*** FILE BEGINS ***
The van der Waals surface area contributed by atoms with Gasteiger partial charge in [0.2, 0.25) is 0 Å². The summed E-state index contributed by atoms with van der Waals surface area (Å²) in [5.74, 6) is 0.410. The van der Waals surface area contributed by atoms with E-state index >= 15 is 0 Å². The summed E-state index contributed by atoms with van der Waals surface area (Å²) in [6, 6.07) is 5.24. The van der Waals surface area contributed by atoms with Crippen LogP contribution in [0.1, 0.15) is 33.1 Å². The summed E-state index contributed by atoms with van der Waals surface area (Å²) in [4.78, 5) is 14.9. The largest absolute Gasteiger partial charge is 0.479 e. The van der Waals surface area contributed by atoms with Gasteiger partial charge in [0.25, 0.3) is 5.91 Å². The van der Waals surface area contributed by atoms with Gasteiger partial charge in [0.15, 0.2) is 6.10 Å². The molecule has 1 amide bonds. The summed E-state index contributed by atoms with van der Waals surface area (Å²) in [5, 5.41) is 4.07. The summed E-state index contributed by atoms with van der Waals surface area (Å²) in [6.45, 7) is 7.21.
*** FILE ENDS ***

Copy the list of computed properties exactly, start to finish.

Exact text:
The van der Waals surface area contributed by atoms with Gasteiger partial charge in [0.2, 0.25) is 0 Å². The summed E-state index contributed by atoms with van der Waals surface area (Å²) in [5.74, 6) is 0.410. The van der Waals surface area contributed by atoms with E-state index >= 15 is 0 Å². The summed E-state index contributed by atoms with van der Waals surface area (Å²) in [6, 6.07) is 5.24. The van der Waals surface area contributed by atoms with Crippen LogP contribution in [0.1, 0.15) is 33.1 Å². The summed E-state index contributed by atoms with van der Waals surface area (Å²) in [4.78, 5) is 14.9. The largest absolute Gasteiger partial charge is 0.479 e. The van der Waals surface area contributed by atoms with Gasteiger partial charge in [0.25, 0.3) is 5.91 Å². The van der Waals surface area contributed by atoms with Gasteiger partial charge in [0.15, 0.2) is 6.10 Å². The molecule has 1 amide bonds. The summed E-state index contributed by atoms with van der Waals surface area (Å²) in [5, 5.41) is 4.07. The summed E-state index contributed by atoms with van der Waals surface area (Å²) in [6.45, 7) is 7.21.